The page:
Junger writes that men deployed in the military are almost never alone.
They tend to travel in groups of 30-50 as did early hominids, working toward a common purpose.
Soldiers also sleep in large groups and feel a sense of safety being close to each other as did and do tribal communities.
This information makes me shake my head in despair at having thrust my babies into cribs in a different room when they were mere months old.
Numerous cross-cultural studies show that as affluence and urbanization rise in a given society, so do rates of depression, suicide and schizophrenia (along with health issues such as obesity and diabetes).
People in wealthy countries suffer unipolar depression at more than double the rate that they do in poor countries.
This again struck a chord.
I can think of at least twenty mothers I know personally who take anti-depressant medication, myself included.
And I’m sure there are many more I’m unaware of in my circle.
I reached out to Junger directly about drawing a correlation between the isolation that both vets and moms feel, and he graciously responded, writing that “studies show modern societies have a much higher rate of post-partum depression.”
With regards to the soldiers coming home, Junger had several excellent suggestions about what we can do as a society to help them transition.
Here’s one in which I’d be honored to participate:
We could emulate many tribal societies (…) by getting rid of parades and replacing them with some form of homecoming ceremony.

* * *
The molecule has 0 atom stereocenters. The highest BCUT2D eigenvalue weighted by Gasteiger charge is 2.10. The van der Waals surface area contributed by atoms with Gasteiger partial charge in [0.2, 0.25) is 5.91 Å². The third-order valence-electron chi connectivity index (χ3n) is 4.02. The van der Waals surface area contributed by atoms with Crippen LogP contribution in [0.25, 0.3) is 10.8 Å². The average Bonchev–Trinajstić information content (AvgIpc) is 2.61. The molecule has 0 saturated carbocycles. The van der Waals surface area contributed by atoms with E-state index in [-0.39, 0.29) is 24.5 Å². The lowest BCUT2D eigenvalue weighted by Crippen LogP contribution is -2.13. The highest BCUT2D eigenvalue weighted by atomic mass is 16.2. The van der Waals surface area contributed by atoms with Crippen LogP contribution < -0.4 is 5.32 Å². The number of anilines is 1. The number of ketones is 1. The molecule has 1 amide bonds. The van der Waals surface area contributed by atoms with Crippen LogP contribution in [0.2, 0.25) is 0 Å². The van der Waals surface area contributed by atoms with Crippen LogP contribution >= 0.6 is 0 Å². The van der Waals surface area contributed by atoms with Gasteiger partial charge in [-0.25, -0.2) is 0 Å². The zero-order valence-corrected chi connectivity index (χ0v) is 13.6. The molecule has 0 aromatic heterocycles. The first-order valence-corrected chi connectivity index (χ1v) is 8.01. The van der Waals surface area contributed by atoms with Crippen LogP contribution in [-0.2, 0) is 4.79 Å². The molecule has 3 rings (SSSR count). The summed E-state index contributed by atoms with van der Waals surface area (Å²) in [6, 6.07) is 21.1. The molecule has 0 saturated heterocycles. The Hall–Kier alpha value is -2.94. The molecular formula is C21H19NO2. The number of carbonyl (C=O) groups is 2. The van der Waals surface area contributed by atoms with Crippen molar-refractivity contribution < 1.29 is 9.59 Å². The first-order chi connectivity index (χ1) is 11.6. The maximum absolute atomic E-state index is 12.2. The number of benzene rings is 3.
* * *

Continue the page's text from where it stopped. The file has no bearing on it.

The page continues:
An almost universal component of these ceremonies is the dramatic retelling of combat experiences to the warrior’s community.
We could achieve that on Veteran’s Day by making every town and city hall in the country available to veterans who want to speak publicly about the war.
The vapid phrase, “I support the troops” would then mean actually showing up at your town hall every Veteran’s Day to hear these people out.
Some vets will be angry, some proud, and some will be crying so hard they can’t speak.
But a community ceremony like that would finally return the experience of war to our entire nation, rather than just leaving it to the people who fought.
As a citizen, I’m incredibly grateful to our troops, but having read this article realize I’m not doing enough and would absolutely like to support them in a more meaningful way.
Does anyone with political acumen know how to create a grassroots movement to enact Junger’s proposition?
And finally, what can we do for mothers (and dads) who find themselves isolated in, perhaps, one of the most important tasks any of us can undertake; the responsibility of raising the next generation?
All thoughts on this subject are welcomed.
3 thoughts on “What Do Veterans and Stay-At-Home Moms Have in Common?”
I too have a theory that Stay at home moms can and often do suffer from PTSD. I even asked google if it is possible, which is how I found your piece. I am far from a psychologist or a historian, but I live in the trenches. With three kids under 4. I raise my kids alone (except on weekends and the 3 waking hours on weekdays my husband is home to help). No extended family. No friendly neighbors. I wish someone would get a grant together to research this. I think it would be work well done.
Oh dear Exhausted Mom — it’s lonely in the trenches when they’re so little. I hope you know some other moms you can lean on!
I was formally diagnosed with PTSD after having Irish twins. It is a real thing. I wouldn’t dare speak of the correlation to PTSD in regards to our brave service men and women but as far as ptsd being valid in motherhood, it is. ❤️